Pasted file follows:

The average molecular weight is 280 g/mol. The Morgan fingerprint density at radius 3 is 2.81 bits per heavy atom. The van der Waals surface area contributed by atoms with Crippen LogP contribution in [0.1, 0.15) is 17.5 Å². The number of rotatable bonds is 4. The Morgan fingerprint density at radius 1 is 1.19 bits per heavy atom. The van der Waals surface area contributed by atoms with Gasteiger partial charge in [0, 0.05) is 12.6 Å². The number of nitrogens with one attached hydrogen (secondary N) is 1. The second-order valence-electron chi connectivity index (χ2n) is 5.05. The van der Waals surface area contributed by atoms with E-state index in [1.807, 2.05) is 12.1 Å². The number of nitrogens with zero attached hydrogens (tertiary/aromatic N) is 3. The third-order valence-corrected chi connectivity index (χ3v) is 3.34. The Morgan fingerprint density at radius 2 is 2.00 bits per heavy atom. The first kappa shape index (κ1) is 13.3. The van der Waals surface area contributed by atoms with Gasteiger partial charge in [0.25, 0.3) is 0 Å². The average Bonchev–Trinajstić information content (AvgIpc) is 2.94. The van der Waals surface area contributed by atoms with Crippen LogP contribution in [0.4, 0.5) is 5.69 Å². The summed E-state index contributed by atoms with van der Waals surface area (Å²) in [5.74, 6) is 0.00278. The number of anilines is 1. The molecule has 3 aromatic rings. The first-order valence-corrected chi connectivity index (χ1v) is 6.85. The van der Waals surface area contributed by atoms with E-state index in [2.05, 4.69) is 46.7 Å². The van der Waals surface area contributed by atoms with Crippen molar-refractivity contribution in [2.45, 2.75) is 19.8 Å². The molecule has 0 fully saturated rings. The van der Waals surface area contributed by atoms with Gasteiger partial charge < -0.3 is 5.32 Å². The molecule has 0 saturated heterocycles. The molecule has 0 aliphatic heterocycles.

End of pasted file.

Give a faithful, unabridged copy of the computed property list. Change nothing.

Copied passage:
The average molecular weight is 280 g/mol. The Morgan fingerprint density at radius 3 is 2.81 bits per heavy atom. The van der Waals surface area contributed by atoms with Crippen LogP contribution in [0.1, 0.15) is 17.5 Å². The number of rotatable bonds is 4. The Morgan fingerprint density at radius 1 is 1.19 bits per heavy atom. The van der Waals surface area contributed by atoms with Gasteiger partial charge in [0, 0.05) is 12.6 Å². The number of nitrogens with one attached hydrogen (secondary N) is 1. The second-order valence-electron chi connectivity index (χ2n) is 5.05. The van der Waals surface area contributed by atoms with E-state index in [1.807, 2.05) is 12.1 Å². The number of nitrogens with zero attached hydrogens (tertiary/aromatic N) is 3. The third-order valence-corrected chi connectivity index (χ3v) is 3.34. The Morgan fingerprint density at radius 2 is 2.00 bits per heavy atom. The first kappa shape index (κ1) is 13.3. The van der Waals surface area contributed by atoms with Gasteiger partial charge in [0.25, 0.3) is 0 Å². The average Bonchev–Trinajstić information content (AvgIpc) is 2.94. The van der Waals surface area contributed by atoms with Crippen LogP contribution in [0.4, 0.5) is 5.69 Å². The summed E-state index contributed by atoms with van der Waals surface area (Å²) in [5.74, 6) is 0.00278. The number of anilines is 1. The molecule has 3 aromatic rings. The first-order valence-corrected chi connectivity index (χ1v) is 6.85. The van der Waals surface area contributed by atoms with E-state index in [2.05, 4.69) is 46.7 Å². The van der Waals surface area contributed by atoms with Crippen molar-refractivity contribution in [2.45, 2.75) is 19.8 Å². The molecule has 0 fully saturated rings. The van der Waals surface area contributed by atoms with Gasteiger partial charge < -0.3 is 5.32 Å². The molecule has 0 saturated heterocycles. The molecule has 0 aliphatic heterocycles.